NAD(H) and NADP(H) are key ubiquitous cofactors involved in a multitude of redox reactions that regulate cellular metabolism. The ratios of free NADH/NAD+ and NADPH/NADP+ have a high physiological importance as they regulate cellular redox homeostasis and could be considered as cellular metabolic readout.
Besides their role in enzymatic conversions, these factors were more recently described as transcription regulators and important signalling molecules. Their imbalance has been implicated in cancer, cardiovascular and neurodegenerative diseases.
Current methods to measure these concentrations suffer from drawbacks such as interference by light-absorbing or fluorescing molecules, or their ability to measure only total NAD or NADP.
Our scientists developed highly sensitive, highly specific, pH-independent, HTS-compatible sensors based on the enzyme sepiapterin reductase (SPR). These sensors allow simple and reliable measurement of NAD+, NADP+ and/or the ratios of NAD+/NADH and NADP+/NADPH by fluorescence or luminescence-based detection. The sensors are functional in complex samples (e.g. lysate, serum) and have various applications such as enzymatic assays and clinical tests. Given the role of NAD+ in increasing lifespan and improving health, one very exciting application for this technology is a point-of-care test in the field of ageing.
Mechanistically, the NAD sensor comprises SPR and a ligand for SPR, the ligand being capable of intramolecular binding to the active site of the enzyme. Importantly, ligand binding showed a high co-factor dependency/specificity; it binds only in the presence of the oxidized redox form of NAD. The ligand does not bind in the presence of the other redox form, or in the absence of cofactor. The binding of the ligand to SPR changes the spectroscopic properties of the sensor molecule, and this can be readily detected by fluorescence or luminescence. After rounds of optimization to the cofactor binding site, NADP(H) and NAD(H) sensors with the above-mentioned properties were obtained.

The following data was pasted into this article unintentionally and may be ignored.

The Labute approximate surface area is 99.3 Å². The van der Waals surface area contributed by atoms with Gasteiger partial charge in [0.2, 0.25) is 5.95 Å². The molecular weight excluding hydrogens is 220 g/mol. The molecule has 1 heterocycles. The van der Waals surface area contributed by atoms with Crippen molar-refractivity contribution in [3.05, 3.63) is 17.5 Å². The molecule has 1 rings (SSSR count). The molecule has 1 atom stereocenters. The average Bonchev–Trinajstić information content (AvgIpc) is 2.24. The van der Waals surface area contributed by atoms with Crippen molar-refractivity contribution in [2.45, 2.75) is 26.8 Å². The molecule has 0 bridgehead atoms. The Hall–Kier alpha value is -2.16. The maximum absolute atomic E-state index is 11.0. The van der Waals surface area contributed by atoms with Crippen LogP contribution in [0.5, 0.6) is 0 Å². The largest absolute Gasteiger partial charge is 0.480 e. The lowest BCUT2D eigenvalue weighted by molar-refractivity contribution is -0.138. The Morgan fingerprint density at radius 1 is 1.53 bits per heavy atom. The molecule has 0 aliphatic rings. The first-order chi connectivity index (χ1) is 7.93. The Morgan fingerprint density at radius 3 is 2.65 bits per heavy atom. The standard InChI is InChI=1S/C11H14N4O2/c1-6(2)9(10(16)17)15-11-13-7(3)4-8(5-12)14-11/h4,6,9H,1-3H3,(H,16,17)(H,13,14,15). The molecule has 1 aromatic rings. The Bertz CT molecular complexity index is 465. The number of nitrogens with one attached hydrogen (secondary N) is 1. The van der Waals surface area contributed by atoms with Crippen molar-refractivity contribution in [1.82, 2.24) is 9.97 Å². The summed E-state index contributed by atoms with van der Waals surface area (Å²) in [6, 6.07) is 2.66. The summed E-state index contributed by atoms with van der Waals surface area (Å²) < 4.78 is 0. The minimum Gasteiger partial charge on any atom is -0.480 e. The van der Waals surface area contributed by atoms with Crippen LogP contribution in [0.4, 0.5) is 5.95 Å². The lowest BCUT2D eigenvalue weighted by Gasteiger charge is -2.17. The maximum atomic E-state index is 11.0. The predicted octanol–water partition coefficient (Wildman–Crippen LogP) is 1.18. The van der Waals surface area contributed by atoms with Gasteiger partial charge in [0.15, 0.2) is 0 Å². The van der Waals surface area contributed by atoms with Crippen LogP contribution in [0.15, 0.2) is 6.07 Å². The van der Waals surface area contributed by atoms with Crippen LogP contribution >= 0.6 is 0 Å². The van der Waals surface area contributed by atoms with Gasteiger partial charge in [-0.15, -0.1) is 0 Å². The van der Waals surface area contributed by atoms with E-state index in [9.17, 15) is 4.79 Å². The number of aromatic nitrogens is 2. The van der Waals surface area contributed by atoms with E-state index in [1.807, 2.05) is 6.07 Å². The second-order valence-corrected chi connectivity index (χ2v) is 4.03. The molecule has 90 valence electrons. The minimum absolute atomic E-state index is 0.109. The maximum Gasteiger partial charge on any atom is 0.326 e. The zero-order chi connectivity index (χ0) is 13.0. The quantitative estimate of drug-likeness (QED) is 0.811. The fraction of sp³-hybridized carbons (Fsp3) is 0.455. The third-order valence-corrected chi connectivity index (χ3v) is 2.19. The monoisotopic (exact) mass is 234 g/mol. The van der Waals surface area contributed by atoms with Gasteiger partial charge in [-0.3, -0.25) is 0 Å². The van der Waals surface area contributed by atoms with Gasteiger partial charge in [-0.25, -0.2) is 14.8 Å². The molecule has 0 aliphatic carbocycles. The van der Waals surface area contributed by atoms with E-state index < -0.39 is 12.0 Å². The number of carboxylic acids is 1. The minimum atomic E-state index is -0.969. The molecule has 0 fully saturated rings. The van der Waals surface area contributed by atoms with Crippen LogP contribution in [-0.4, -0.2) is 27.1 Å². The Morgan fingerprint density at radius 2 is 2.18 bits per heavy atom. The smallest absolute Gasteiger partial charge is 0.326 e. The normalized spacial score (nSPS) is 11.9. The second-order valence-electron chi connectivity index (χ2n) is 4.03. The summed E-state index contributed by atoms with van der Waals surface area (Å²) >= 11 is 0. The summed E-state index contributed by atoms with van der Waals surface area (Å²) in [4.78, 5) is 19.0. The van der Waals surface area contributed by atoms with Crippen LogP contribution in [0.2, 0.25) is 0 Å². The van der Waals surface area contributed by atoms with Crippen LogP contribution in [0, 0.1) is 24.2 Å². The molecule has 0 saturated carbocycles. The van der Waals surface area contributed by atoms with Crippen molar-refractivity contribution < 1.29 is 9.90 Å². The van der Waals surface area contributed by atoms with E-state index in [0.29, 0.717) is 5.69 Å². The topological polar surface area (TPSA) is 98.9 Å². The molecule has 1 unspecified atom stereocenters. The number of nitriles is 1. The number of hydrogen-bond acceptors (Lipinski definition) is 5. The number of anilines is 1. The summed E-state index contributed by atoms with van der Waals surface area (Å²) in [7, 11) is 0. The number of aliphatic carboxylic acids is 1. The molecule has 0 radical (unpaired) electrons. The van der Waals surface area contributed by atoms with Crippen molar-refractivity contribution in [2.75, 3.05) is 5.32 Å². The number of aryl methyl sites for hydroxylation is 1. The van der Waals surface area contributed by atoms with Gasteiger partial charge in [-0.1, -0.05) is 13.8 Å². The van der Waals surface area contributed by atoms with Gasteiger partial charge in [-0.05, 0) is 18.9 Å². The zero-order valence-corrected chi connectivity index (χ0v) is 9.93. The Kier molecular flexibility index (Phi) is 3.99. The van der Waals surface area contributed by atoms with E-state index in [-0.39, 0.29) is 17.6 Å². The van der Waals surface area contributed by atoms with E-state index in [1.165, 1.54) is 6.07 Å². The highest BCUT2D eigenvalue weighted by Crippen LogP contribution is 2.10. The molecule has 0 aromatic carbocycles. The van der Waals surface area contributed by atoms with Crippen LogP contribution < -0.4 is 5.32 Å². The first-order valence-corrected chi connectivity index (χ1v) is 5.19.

(A) Schematic description of the structure and sensing mechanism of a NADP-specific FRET sensor based on the human sepiapterin reductase as binding protein. (B) Chemical structure of the synthetic molecule BG-TMR-C6-SPY (1) and BG-TMR-C6-SMX (2) (SPY: sulfapyridine; SMX: sulfamethoxazole) used for the 20 SNAP-tag labelling. The O6-benzylguanine moiety for the SNAP-tag, the tetramethylrhodamine fluorophore and SPR ligands are depicted in green, red and blue, respectively. (C) Response curve of the sensor (SNAP-p30-EGFP-SPR labelled with BG-TMR-C6-SMX) titrated with NADP+. The FRET ratio change of this sensor is 1.8-fold between its closed and open state (improved to 8-fold in later versions). (D) Response curves of the sensor (SNAP-p30-EGFP-SPR labelled with BG-TMR-C6-SMX) titrated with ratios of NADPH/NADP+. Using sulfamethoxazole as intramolecular ligand produces a sensor insensitive to pH changes.
PCT/EP2016/053280. National/regional phase entered in US/EU/JP in Aug. & Sept. 2017
Optimised Flow-Through-Cell for Online-Microscopy (03.05.2019)
Novel Biomarkers for Ageing and Metabolic Health (02.05.2019)